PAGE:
Peripherally Inserted Central Catheter Placement by Interventional Radiologists Using the Sonic Flashlight
Procedure: Peripherally Inserted Central Catheter Placement
|Study Design:||Allocation: Randomized
Endpoint Classification: Safety/Efficacy Study
Intervention Model: Single Group Assignment
Masking: Open Label
Primary Purpose: Treatment
|Official Title:||Peripherally Inserted Central Catheter Placement by Interventional Radiologists Using the Sonic Flashlight|
- PICC lines successfully placed using the Sonic Flashlight
- PICC lines successfully placed using conventional ultrasound machines
|Study Start Date:||February 2005|
|Study Completion Date:||June 2007|
The SF prototype is an ultrasound (US) display device under development at our institution that replaces the traditional US monitor by using a half -silvered mirror to reflect real-time US images into the body. When the operator looks through the half -silvered mirror, the US image appears to float beneath the surface of the skin, exactly where it is being scanned. The SF merges the US image, probe, needle, operator's hands, and patient into the same field of view, making procedures more intuitive to the novice user, in contrast to conventional US (CUS) guided procedures, where hand-eye coordination is displaced, forcing the operator to look away from the field to see the US screen. We have previously shown that VA in phantoms is easier to use, faster to use, and faster to learn than CUS in novice and experienced US users. The current SF prototype uses a 10MHz US system (Terason, Burlington, MA) modified by attaching a small flat-panel display (AM550L OLED, Kodak, Rochester, NY) and a 20x50x1mm half -silvered mirror to the probe. A standard, clear, sterile polyethylene US probe cover was placed over the entire SF to sterilize the device. 15 subjects needing PICC lines were enrolled in this study. Scanning the upper arm of each patient with the SF, the basilic vein, brachial vein, and brachial artery were identified on the in situ US image. A 21ga needle was guided into the basilic or brachial vein. The number of attempts, or sticks, per PICC line placement, specific vein accessed, and reason for a failed attempt were recorded.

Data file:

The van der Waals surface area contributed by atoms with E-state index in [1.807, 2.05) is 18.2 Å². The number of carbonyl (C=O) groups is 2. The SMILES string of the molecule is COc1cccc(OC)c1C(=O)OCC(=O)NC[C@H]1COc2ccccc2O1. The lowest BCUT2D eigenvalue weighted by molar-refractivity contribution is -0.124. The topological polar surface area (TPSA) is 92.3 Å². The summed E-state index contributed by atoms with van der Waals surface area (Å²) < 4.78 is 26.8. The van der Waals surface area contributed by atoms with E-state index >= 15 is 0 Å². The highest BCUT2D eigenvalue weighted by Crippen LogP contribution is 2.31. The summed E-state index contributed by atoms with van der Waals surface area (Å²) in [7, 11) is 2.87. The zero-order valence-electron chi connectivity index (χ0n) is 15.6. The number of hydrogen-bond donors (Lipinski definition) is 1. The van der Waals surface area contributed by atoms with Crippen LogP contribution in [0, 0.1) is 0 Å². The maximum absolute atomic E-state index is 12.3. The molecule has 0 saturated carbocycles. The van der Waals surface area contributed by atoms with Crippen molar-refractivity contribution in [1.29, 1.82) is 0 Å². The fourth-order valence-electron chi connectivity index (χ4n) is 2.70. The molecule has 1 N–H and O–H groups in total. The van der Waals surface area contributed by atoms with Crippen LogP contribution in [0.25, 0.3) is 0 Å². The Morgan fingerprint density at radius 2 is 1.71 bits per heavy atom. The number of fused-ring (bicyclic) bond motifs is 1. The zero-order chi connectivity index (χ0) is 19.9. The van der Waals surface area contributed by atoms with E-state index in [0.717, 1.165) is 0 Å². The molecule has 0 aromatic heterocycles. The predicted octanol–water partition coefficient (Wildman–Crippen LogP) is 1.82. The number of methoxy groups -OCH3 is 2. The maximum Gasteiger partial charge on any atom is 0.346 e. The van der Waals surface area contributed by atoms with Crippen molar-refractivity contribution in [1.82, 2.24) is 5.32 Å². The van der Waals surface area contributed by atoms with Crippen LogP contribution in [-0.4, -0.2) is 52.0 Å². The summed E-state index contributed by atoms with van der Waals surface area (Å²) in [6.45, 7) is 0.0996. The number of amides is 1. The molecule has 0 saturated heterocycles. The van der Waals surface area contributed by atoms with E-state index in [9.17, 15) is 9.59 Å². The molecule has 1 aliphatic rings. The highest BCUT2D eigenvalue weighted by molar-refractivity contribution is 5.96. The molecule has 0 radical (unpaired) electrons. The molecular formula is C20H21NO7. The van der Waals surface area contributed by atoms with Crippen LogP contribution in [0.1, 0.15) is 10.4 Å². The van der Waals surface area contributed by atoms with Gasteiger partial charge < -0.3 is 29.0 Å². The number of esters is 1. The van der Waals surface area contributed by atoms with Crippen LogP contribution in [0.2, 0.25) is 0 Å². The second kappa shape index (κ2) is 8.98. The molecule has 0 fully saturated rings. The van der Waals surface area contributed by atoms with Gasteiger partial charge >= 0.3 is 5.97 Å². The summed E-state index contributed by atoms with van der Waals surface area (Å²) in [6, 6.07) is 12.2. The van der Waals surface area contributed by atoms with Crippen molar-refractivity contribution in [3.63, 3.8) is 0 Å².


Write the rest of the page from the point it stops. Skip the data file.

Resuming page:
The vasculature was clearly visualized in situ using the SF. The needle was aimed and easily inserted into the basilic or brachial vein, and the needle tip visualized at its expected location. Successful vascular access was obtained with all 15 subjects, 13 of 15 on the first attempt, and 2 of 15 on the second attempt. 3 of the 15 lines encountered mild blurriness looking through the SF due to inconsistent optical properties of the probe cover.
This study shows that venous access can be obtained using the SF. Once the optical problems with the probe covers are addressed, the SF will be ready for a larger clinical trial.
Please refer to this study by its ClinicalTrials.gov identifier: NCT00226213
|United States, Pennsylvania|
|University of Pittsburgh Medical Center|
|Pittsburgh, Pennsylvania, United States, 15260|
|Principal Investigator:||George D Stetten, MD, PhD||University of Pittsburgh|